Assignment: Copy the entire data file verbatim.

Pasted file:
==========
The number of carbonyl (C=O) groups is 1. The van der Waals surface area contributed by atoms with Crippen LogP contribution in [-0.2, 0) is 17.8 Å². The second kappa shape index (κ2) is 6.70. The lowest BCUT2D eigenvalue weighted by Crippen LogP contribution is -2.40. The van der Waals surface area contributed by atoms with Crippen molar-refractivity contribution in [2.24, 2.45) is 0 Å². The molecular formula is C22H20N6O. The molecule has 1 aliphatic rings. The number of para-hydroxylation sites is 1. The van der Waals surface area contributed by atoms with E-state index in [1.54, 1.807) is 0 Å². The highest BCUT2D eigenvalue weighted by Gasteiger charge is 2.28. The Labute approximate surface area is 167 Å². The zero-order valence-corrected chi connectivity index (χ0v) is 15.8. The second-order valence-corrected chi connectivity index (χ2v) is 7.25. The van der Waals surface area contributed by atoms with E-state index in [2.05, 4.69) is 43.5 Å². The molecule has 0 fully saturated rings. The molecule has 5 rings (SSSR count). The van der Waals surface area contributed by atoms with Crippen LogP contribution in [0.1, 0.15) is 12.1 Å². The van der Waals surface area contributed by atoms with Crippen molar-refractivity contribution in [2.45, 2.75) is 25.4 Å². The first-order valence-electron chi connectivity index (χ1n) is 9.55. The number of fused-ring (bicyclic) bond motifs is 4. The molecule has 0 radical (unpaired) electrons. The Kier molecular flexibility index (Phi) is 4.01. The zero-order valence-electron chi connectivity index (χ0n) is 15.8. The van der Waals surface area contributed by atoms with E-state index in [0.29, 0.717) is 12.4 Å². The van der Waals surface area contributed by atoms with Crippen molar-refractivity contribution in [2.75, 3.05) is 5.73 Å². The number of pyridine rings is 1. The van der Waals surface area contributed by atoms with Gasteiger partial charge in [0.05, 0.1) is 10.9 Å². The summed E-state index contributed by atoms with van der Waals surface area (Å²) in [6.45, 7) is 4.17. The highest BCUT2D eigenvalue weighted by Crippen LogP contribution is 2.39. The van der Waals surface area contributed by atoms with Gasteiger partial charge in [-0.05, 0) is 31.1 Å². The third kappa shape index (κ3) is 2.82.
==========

The number of carbonyl (C=O) groups is 1. The van der Waals surface area contributed by atoms with Crippen LogP contribution in [-0.2, 0) is 17.8 Å². The second kappa shape index (κ2) is 6.70. The lowest BCUT2D eigenvalue weighted by Crippen LogP contribution is -2.40. The van der Waals surface area contributed by atoms with Crippen molar-refractivity contribution in [2.24, 2.45) is 0 Å². The molecular formula is C22H20N6O. The molecule has 1 aliphatic rings. The number of para-hydroxylation sites is 1. The van der Waals surface area contributed by atoms with E-state index in [1.54, 1.807) is 0 Å². The highest BCUT2D eigenvalue weighted by Gasteiger charge is 2.28. The Labute approximate surface area is 167 Å². The zero-order valence-corrected chi connectivity index (χ0v) is 15.8. The second-order valence-corrected chi connectivity index (χ2v) is 7.25. The van der Waals surface area contributed by atoms with E-state index in [2.05, 4.69) is 43.5 Å². The molecule has 0 fully saturated rings. The molecule has 5 rings (SSSR count). The van der Waals surface area contributed by atoms with Crippen LogP contribution in [0.1, 0.15) is 12.1 Å². The van der Waals surface area contributed by atoms with Crippen molar-refractivity contribution in [2.45, 2.75) is 25.4 Å². The first-order valence-electron chi connectivity index (χ1n) is 9.55. The number of fused-ring (bicyclic) bond motifs is 4. The molecule has 0 radical (unpaired) electrons. The Kier molecular flexibility index (Phi) is 4.01. The zero-order valence-electron chi connectivity index (χ0n) is 15.8. The van der Waals surface area contributed by atoms with E-state index in [0.29, 0.717) is 12.4 Å². The van der Waals surface area contributed by atoms with Crippen molar-refractivity contribution in [2.75, 3.05) is 5.73 Å². The number of pyridine rings is 1. The van der Waals surface area contributed by atoms with Gasteiger partial charge in [0.05, 0.1) is 10.9 Å². The summed E-state index contributed by atoms with van der Waals surface area (Å²) in [6.45, 7) is 4.17. The highest BCUT2D eigenvalue weighted by Crippen LogP contribution is 2.39. The van der Waals surface area contributed by atoms with Gasteiger partial charge in [-0.05, 0) is 31.1 Å². The third kappa shape index (κ3) is 2.82.